It’s the peak of Gray Whale migration and there is no better place to see these majestic creatures from shore or by boat than in Monterey. Several species of whales and thousands of dolphins are easier to spot in Monterey, especially at Point Piños and Monterey Bay due to a very deep canyon just two miles off the Monterey coastline which causes a narrow concentration of whales that prefer to swim along the safer, shallow inland shelf.
This ocean topography and sea creatures swimming pattern makes Monterey the Whale Watching Capital of the World™. Throughout the year, Monterey offers sightings of 15 species of whales (baleen: blue, fin, sei, humpback, gray, minke and North Pacific right) and (toothed: sperm whale, Baird’s beaked, Cuvier’s beaked, pygmy Sperm, dwarf sperm, Stejneger’s beaked, Blainville’s beaked and Hubb’s beaked) and 10 species of dolphins (orca ( aka killer whale), northern right whale dolphin, Pacific white-sided, Risso’s, bottlenose, short-beaked common, long-beaked common, striped, short fin pilot whale and false killer whale), 2 species of porpoise (harbor and Dall’s), 6 species of pinnipeds (Guadalupe fur seal, northern fur seal, California sea lion, Northern sea lion a.k.a. Steller sea lion, harbor seal and northern elephant seal) and 1 species of fissiped (sea otter).
Monterey whale trips do not require 25 miles of cruising to locate the extended procession of migrating and traveling whales and dolphins as at other Pacific coast locations. Very soon after launching, Monterey’s sea captains bring visitors up-close to reveal these magical ocean creatures and educate guests on the behaviors and patterns of the whales and dolphins. To take understanding to a level deeper, citizen scientists can help the seafaring experts at Monterey Bay Whale Watch collect data about number of whales they see, water temperature, location, behavior and weather conditions. All this critical information is sent to Cascadia Research Center.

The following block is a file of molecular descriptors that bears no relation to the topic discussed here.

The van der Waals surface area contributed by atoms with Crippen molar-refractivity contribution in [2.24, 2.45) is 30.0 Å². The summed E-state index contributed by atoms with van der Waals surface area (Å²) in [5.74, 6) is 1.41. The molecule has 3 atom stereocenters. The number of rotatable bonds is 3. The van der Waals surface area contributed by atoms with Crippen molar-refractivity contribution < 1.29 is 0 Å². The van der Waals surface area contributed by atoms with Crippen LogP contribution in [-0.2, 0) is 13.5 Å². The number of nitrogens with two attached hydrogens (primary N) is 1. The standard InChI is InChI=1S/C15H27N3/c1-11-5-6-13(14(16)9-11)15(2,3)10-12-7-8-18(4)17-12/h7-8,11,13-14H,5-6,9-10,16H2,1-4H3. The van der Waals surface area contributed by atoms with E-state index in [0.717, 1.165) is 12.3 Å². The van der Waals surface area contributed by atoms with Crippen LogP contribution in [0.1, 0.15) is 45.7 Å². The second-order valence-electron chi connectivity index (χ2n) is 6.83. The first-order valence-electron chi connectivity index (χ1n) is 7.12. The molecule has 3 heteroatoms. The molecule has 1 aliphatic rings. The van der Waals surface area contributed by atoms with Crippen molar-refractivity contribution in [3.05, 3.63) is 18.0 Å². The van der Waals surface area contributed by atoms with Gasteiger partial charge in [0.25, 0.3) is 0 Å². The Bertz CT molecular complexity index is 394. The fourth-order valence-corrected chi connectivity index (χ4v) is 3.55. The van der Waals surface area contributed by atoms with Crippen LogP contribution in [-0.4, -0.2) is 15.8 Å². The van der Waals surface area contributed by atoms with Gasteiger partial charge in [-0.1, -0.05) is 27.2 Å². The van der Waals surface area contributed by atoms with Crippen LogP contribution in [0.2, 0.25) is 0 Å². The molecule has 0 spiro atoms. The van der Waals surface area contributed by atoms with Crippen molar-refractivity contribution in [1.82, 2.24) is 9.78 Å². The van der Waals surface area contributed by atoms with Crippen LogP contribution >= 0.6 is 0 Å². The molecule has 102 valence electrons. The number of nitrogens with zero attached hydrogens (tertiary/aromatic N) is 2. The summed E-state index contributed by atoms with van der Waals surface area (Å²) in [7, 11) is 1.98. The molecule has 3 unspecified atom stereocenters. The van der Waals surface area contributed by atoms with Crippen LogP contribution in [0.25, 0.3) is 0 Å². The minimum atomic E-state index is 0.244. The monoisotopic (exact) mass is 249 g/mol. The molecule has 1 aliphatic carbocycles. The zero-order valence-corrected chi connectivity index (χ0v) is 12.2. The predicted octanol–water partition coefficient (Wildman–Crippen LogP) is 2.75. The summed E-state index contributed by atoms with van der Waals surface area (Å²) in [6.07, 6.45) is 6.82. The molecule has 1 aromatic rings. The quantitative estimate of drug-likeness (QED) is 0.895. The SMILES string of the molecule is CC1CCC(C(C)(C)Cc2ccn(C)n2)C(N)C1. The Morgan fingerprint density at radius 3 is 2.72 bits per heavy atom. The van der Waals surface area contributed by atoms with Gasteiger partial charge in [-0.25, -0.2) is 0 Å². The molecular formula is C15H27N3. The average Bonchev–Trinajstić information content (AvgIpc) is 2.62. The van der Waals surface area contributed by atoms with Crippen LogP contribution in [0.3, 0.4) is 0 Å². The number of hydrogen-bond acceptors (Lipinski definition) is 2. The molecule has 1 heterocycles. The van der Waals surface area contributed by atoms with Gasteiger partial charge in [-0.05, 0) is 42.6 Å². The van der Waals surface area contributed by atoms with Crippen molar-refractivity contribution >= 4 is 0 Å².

“Seeing these animals in the wild can provide a much better experience and understanding of these amazing creatures in their natural habitat,” said Nancy Black, Marine Biologist and owner of Monterey Bay Whale Watch. “Plus, our whale watching trips offer many opportunities for sightings of whales and dolphins that are less expensive than other options.”
The Great Gray Whale Migration begins with pregnant mothers leaving the Bering Strait in October for their breeding grounds in Baja, Mexico. They are followed by the general population and then juvenile whales who all head south for the warmer, safer waters of three Mexican lagoons: St. Ignacio, Magdalena and Ojo de Liebre (also known as Scammons). By the third week of January vast numbers of whales can be seen heading south. While daily sightings are highly probable they cannot be guaranteed as these are wild animals.
Around mid-February the whales can be seen heading north again and continue to travel until April when the mothers return with their calves. The pairs must cross over the cavernous canyon where killer whales lie in wait and often attack the calves. National Geographic, BBC and other international film crews flock to Monterey to film this exciting wildlife footage. Mothers can save their young if they can head to shallow waters and the chase is something spectacular to see. It’s no fluke that people migrate to Monterey, the Whale Watching Capital of the World™, where you can see a virtual moving mural of the circle of life.
For more information on year-round whale watching and tours in Monterey County, please visit SeeMonterey.com.